The staff also revised two additional sections of the guide to explicitly state regulatory positions that are implied in the current version. Section 1.6, “Shielding,” is revised to clarify that monitors with local alarms are not necessary where the removal of shielding does not result in dose rates greater than 1,000 mrem/hr (10 mSv/hr) at 30 cm from the source. Also, Section 4.2, “Materials,” is revised to clarify that appropriate controls are required when diving operations allow access to high and/or very high radiation areas in the spent fuel pool. In addition, the staff updated Appendix B to include recent references that discuss industry experiences with high and very high radiation areas.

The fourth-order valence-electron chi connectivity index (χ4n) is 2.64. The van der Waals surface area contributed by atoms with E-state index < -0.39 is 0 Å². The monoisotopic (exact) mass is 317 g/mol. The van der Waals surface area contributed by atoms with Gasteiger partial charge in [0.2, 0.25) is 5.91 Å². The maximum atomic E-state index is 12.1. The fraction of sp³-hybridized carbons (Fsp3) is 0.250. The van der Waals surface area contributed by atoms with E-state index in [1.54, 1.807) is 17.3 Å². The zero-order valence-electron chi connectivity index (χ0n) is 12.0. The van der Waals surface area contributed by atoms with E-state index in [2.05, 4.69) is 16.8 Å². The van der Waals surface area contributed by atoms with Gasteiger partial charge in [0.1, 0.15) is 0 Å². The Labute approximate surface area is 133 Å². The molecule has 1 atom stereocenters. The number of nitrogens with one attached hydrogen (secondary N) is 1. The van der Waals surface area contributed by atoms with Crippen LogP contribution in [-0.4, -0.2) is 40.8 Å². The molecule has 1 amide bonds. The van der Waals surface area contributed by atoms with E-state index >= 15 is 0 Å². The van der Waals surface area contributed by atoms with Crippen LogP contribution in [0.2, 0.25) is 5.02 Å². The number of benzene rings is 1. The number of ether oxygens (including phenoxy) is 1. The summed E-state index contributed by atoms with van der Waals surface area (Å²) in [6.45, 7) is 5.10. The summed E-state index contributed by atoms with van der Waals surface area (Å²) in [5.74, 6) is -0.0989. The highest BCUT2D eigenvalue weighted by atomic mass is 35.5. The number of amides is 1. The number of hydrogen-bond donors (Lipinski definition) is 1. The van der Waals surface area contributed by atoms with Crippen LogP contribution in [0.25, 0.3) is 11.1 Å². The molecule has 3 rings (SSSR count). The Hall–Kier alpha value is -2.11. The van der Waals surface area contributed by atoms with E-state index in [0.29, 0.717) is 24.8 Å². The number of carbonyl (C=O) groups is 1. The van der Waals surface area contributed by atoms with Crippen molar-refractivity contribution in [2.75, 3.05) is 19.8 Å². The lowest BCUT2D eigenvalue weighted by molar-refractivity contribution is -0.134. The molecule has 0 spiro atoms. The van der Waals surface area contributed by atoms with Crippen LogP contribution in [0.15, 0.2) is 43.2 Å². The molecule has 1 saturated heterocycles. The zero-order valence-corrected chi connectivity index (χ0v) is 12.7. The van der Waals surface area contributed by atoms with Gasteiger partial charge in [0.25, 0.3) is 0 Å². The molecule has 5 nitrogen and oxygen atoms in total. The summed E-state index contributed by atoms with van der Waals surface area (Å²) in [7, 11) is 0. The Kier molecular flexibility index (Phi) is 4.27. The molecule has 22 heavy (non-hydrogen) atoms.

The proposed revision to Regulatory Guide 8.38 does not change previous staff positions. Therefore, this revision does not constitute a backfit, as defined in 10 CFR 50.109.
The NRC staff is soliciting comments on Draft Regulatory Guide DG-8028, and comments may be accompanied by relevant information or supporting data. Please mention DG-8028 in the subject line of your comments. Comments on this draft regulatory guide submitted in writing or in electronic form will be made available to the public in their entirety through the NRC's Agencywide Documents Access and Management System (ADAMS). Personal information will not be removed from your comments. You may submit comments by any of the following methods.